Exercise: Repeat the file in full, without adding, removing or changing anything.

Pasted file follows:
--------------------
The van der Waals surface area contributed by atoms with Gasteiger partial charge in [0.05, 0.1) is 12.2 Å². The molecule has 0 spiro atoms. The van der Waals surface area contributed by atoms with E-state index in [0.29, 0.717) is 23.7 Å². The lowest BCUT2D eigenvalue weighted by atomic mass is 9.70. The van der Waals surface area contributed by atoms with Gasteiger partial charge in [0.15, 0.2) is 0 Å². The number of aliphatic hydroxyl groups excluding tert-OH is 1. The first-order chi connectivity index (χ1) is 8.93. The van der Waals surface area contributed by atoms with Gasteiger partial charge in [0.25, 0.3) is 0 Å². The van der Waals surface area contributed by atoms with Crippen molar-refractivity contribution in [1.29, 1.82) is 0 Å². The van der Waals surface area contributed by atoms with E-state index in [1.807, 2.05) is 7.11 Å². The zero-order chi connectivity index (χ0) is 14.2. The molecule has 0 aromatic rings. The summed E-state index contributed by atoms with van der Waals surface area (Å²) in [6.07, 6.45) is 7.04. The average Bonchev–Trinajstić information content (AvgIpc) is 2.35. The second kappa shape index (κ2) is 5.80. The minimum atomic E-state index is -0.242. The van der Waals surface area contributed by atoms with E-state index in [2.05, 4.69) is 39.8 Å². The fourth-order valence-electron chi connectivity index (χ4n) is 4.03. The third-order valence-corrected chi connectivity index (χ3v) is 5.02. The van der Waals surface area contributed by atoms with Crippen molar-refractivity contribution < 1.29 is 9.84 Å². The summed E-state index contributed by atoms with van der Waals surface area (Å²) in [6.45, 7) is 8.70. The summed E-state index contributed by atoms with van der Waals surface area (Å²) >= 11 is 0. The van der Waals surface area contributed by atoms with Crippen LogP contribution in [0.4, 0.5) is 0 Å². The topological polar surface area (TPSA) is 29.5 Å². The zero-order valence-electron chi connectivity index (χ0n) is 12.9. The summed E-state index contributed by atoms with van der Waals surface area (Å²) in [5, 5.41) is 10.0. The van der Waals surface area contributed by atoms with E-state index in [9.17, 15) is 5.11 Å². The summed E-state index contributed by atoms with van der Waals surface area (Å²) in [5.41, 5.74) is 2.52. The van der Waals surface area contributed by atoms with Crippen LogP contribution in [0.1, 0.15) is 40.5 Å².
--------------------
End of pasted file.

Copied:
The van der Waals surface area contributed by atoms with Gasteiger partial charge in [0.05, 0.1) is 12.2 Å². The molecule has 0 spiro atoms. The van der Waals surface area contributed by atoms with E-state index in [0.29, 0.717) is 23.7 Å². The lowest BCUT2D eigenvalue weighted by atomic mass is 9.70. The van der Waals surface area contributed by atoms with Gasteiger partial charge in [0.15, 0.2) is 0 Å². The number of aliphatic hydroxyl groups excluding tert-OH is 1. The first-order chi connectivity index (χ1) is 8.93. The van der Waals surface area contributed by atoms with Gasteiger partial charge in [0.25, 0.3) is 0 Å². The van der Waals surface area contributed by atoms with Crippen molar-refractivity contribution in [1.29, 1.82) is 0 Å². The van der Waals surface area contributed by atoms with E-state index in [1.807, 2.05) is 7.11 Å². The zero-order chi connectivity index (χ0) is 14.2. The molecule has 0 aromatic rings. The summed E-state index contributed by atoms with van der Waals surface area (Å²) in [6.07, 6.45) is 7.04. The average Bonchev–Trinajstić information content (AvgIpc) is 2.35. The second kappa shape index (κ2) is 5.80. The minimum atomic E-state index is -0.242. The van der Waals surface area contributed by atoms with E-state index in [2.05, 4.69) is 39.8 Å². The fourth-order valence-electron chi connectivity index (χ4n) is 4.03. The third-order valence-corrected chi connectivity index (χ3v) is 5.02. The van der Waals surface area contributed by atoms with Crippen molar-refractivity contribution < 1.29 is 9.84 Å². The summed E-state index contributed by atoms with van der Waals surface area (Å²) in [6.45, 7) is 8.70. The summed E-state index contributed by atoms with van der Waals surface area (Å²) >= 11 is 0. The van der Waals surface area contributed by atoms with Crippen LogP contribution in [0.4, 0.5) is 0 Å². The topological polar surface area (TPSA) is 29.5 Å². The zero-order valence-electron chi connectivity index (χ0n) is 12.9. The summed E-state index contributed by atoms with van der Waals surface area (Å²) in [5, 5.41) is 10.0. The van der Waals surface area contributed by atoms with E-state index in [9.17, 15) is 5.11 Å². The summed E-state index contributed by atoms with van der Waals surface area (Å²) in [5.41, 5.74) is 2.52. The van der Waals surface area contributed by atoms with Crippen LogP contribution in [0.1, 0.15) is 40.5 Å².